Great Eastern Wine Week - Sponsored Ad Leaderboard

Great Eastern Wine Week - Sponsored Ad Leaderboard
Great Eastern Wine Week, 9-18 September 2022

Tuesday, 22 June 2021

Tokyo Olympics becoming a farce as cash-crazy IOC presses on


The cash-crazy International Olympic Committee is pressing ahead with the Tokyo Olympic Games despite the opposition of most Japanese people - and the continued risk of Covid-19.

Despite constant warnings from health experts, Tokyo Olympics organisers said this week that spectators will be allowed in stadiums and arenas.

The president of the Tokyo 2020 organising committee, Seiko Hashimoto, said only domestic spectators will be allowed and each venue will be capped at 50% of its capacity to a maximum of 10,000.

A decision on whether spectators will be at the Paralympics will be taken in mid-July.

Officials said they would make contingency plans to allow events to go ahead without any spectators if the infection rates get worse during the Olympics.

The news came as a Ugandan athlete tested positive for Covid-19 after arriving in Japan for the Games.

“In principle, spectators will be admitted to events subject to limits,” organisers said in a statement. “In light of the Government’s restrictions on public events, the spectator limit for the Olympic Games will be set at 50% of venue capacity, up to a maximum of 10,000 people in all venues.”

Japanese media reports said as many as 20,000 people could attend the Olympic opening ceremony at the main stadium, but organisers said the number would “not be that high”.

Government officials said they would leave open the option of holding events without spectators if the infection situation worsened before or during the Olympics.

“If there should be major dramatic change in infections, we may need to revisit this matter amongst ourselves, and we may need to consider the option of having no spectators in the venues,” said the governor of Tokyo, Yuriko Koike.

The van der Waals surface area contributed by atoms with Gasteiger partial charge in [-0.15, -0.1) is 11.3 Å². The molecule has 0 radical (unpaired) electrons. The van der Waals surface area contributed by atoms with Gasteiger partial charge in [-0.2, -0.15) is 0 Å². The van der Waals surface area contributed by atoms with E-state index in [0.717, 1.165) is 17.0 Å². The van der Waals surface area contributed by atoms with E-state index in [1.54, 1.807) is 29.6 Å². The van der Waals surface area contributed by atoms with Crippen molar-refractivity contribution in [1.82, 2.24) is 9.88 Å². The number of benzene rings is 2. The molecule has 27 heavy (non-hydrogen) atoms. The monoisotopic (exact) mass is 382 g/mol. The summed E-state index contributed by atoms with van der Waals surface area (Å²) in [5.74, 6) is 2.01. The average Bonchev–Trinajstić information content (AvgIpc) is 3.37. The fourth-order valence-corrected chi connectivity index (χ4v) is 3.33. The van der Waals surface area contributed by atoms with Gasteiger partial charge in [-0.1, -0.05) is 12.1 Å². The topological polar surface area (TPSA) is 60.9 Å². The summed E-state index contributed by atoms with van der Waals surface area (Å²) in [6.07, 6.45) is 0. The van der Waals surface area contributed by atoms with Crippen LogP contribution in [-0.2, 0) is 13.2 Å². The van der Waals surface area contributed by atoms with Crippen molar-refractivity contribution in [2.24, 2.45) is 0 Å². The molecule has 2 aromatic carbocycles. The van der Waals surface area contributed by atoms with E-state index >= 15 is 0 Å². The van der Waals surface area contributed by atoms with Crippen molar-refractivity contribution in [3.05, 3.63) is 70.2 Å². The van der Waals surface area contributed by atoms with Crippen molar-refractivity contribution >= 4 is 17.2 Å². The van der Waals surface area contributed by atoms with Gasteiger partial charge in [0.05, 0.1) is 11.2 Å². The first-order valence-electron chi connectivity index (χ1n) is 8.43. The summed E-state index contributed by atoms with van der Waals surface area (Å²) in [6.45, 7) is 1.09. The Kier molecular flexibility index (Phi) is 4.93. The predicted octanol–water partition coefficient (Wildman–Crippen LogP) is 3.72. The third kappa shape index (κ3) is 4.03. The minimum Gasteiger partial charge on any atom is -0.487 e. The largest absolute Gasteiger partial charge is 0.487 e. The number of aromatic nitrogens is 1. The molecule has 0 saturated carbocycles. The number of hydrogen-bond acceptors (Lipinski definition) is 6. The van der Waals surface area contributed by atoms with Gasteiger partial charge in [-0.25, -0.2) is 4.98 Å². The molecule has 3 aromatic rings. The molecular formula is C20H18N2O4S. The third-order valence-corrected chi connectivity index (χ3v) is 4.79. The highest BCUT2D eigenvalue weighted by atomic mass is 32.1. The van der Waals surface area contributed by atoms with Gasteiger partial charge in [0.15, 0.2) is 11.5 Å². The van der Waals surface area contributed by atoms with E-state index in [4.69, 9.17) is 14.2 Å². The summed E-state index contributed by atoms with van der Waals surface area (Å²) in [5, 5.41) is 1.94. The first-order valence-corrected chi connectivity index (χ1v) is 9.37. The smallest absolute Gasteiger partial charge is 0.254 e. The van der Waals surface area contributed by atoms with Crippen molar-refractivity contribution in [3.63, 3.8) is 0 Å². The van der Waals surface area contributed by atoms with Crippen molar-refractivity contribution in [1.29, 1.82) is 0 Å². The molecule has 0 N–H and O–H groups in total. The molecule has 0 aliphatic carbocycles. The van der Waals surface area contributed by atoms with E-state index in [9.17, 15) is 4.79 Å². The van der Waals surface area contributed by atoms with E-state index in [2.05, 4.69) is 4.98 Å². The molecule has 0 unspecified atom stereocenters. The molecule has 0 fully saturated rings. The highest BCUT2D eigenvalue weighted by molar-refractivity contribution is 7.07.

“We want people there to appreciate Tokyo 2020," Hashimoto said. "What is most important is for people in Japan to feel safe and secure, so we have to keep providing information to make them feel that way.”

Spectators will be asked to wear masks, to travel directly to venues and to return home as soon as events have finished.

The Japanese government’s top health adviser, Shigeru Omi, said last week that banning all fans would be the safest option, The Guardian reported. “We believe the risks of infections inside venues would be lowest by holding the event with no fans,” said Omi, a former World Health Organization official.

“We believe it would be most desirable not to have fans inside venues. Regardless of holding the Olympics or not, Japan has continuing risks of a resurgence of the infections that puts pressure on the medical system.”

Organisers and the IOC decided this year to ban overseas spectators, while the number of officials, journalists and support staff has been cut to below 80,000 (lots of hangers-on there) , in addition to 11,500 athletes.

The Japanese public remains opposed to holding the Games with up 65% in favour of the event being postponed or cancelled.

Japan has seen a comparatively small Covid-19 outbreak, but its death toll of nearly 14,500 is high by regional standards.

If the Games do go ahead, it will be all about the cash with athletes second and spectators third. It is clear they should be held next year, when the vast majority of officials, athletes and spectator will have been vaccinated.   

# The writer has covered three Olympic Games dating back to 1980, and has been a consultant to the IOC   

No comments:

Post a Comment